Following his win at the 2013 RBC Canadian Open, Brandt Snedeker meets with the media and talks about his sixth victory on the PGA TOUR.
OAKVILLE, Ontario -- O Canada! Our home and native land…
So go the first seven words of Canada’s national anthem. While he’s not Canadian, Brandt Snedeker’s caddie Scott Vail is. And, after winning the RBC Canadian Open on Sunday by three strokes, Snedeker's love for America’s northern neighbor swelled.
Sipping a bottle of Molson Canadian beer during the media press conference, Snedeker was all smiles. He talked about how much it meant for him -- and his caddie -- to win Canada’s National Open.
“I’m just ecstatic,” Snedeker said, reflecting on his sixth PGA TOUR victory. “This is a tournament I said early on in my career I wanted to win just because my caddie is from Canada and it’s his national open. It meant a lot to him and it meant a lot to me. It’s the third oldest tournament on TOUR and it’s got some great history to it, and now to put my name on that trophy it means a lot.”
After an eventful Saturday that featured a weather delay, the overnight leader Hunter Mahan withdrawing, and loads of low scores, normalcy returned to Glen Abbey on Sunday. Gusty winds -- especially in the Abbey’s valley -- made birdies elusive. Not that it mattered to Snedeker. He made four birdies to go along with two bogeys for a 2-under 70. That was good enough to notch his second victory of the season and sixth of his career.
“I hung in there really well and made the key putts I needed to and I was able to survive,” said Snedeker, the reigning FedExCup champion who, with the win, moves up one spot to No. 3 in the 2013 FedExCup standings. “That’s what today was all about.”
Snedeker is in great position to become the first FedExCup champion to qualify for the TOUR Championship by Coca-Cola to defend his title. The previous five FedExCup winners all fell short of a return trop to East Lake.
Thanks to a flawless 63 Saturday, Snedeker started the final round with the lead. And, he kept it. When questioned after the third round about the importance of this position, he said that was crucial.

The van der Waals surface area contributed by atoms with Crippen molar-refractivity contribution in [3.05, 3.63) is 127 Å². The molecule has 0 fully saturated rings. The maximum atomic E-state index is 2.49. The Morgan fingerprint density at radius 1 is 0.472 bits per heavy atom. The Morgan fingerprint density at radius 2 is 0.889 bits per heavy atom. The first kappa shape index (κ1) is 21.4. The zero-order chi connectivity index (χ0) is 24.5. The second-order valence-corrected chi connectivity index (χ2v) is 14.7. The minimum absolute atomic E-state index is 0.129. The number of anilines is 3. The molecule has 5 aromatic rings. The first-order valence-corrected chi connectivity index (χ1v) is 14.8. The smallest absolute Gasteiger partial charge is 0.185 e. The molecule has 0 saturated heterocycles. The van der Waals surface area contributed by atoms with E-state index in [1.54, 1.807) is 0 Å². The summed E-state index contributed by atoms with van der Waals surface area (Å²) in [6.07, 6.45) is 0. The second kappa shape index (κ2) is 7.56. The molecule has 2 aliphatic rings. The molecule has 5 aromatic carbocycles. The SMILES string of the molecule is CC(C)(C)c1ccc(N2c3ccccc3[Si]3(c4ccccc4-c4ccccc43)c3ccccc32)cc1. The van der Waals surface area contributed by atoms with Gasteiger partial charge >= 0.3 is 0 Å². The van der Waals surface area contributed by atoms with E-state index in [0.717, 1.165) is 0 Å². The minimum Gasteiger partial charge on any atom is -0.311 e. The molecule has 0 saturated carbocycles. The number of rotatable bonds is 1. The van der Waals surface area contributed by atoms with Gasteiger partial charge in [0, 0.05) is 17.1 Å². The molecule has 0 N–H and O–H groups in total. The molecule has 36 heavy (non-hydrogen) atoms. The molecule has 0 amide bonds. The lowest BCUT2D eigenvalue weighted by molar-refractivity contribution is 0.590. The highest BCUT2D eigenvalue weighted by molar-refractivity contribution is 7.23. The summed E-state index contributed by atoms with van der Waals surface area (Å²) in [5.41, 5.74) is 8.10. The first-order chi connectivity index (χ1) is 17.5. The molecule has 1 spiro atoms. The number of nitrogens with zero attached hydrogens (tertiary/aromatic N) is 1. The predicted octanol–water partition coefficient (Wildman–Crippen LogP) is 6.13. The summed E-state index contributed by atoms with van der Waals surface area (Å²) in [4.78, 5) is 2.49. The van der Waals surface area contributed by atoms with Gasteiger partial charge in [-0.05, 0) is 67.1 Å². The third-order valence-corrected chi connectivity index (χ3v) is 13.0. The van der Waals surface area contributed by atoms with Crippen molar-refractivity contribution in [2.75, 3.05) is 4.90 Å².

“My last two wins on TOUR have been from in front, so I know how to handle it, know what to expect tomorrow,” he said Saturday. “Especially on a golf course like this, the lead doesn't really mean a whole lot. It can change in a hole.”
Dustin Johnson found that out the hard way on Sunday. With one swing of his driver everything changed and Johnson’s chances to win his second tournament of the year were squashed. Even having his celebrity girlfriend Paulina Gretzky being police-escorted alongside him Sunday afternoon couldn’t alter fate.
After an eagle putt on 16 that narrowly missed, Johnson tapped in for birdie to temporarily tie Snedeker -- who was playing two holes back. Then, the unthinkable happened. The 29-year-old stepped to the tee on the 436-yard par-4 17th and opted to use driver instead of a fairway wood. The result: Johnson sailed his tee shot out-of-bounds right -- his first wayward drive of the day. His second swing wasn’t a whole lot better. His ball landed in the bunker on the left side of the fairway.
Facing a steep lip, Johnson took two swings to get onto the green, followed by two putts to make a triple bogey. He bounced back with a birdie on 18 to finish in a four-way tie for second.
“I was playing really well,” Johnson said when asked about his choice to pull out the big stick on 17. “I was really confident and swinging the driver really good … it’s a driver hole for me, but I just blocked it a little bit and made a poor swing.”
Snedeker said he never knew of Johnson’s troubles.
“I had no clue,” he said. “I don’t look at leaderboards because you can’t control anything anybody else is doing. My whole goal today was to go out there and shoot as low as I possibly could … and that’s what I did.”
By the time he strolled down the 18th fairway, Snedeker felt like the tension was out of the air. “I felt like I had a chance and a pretty cushioned lead to get it done.”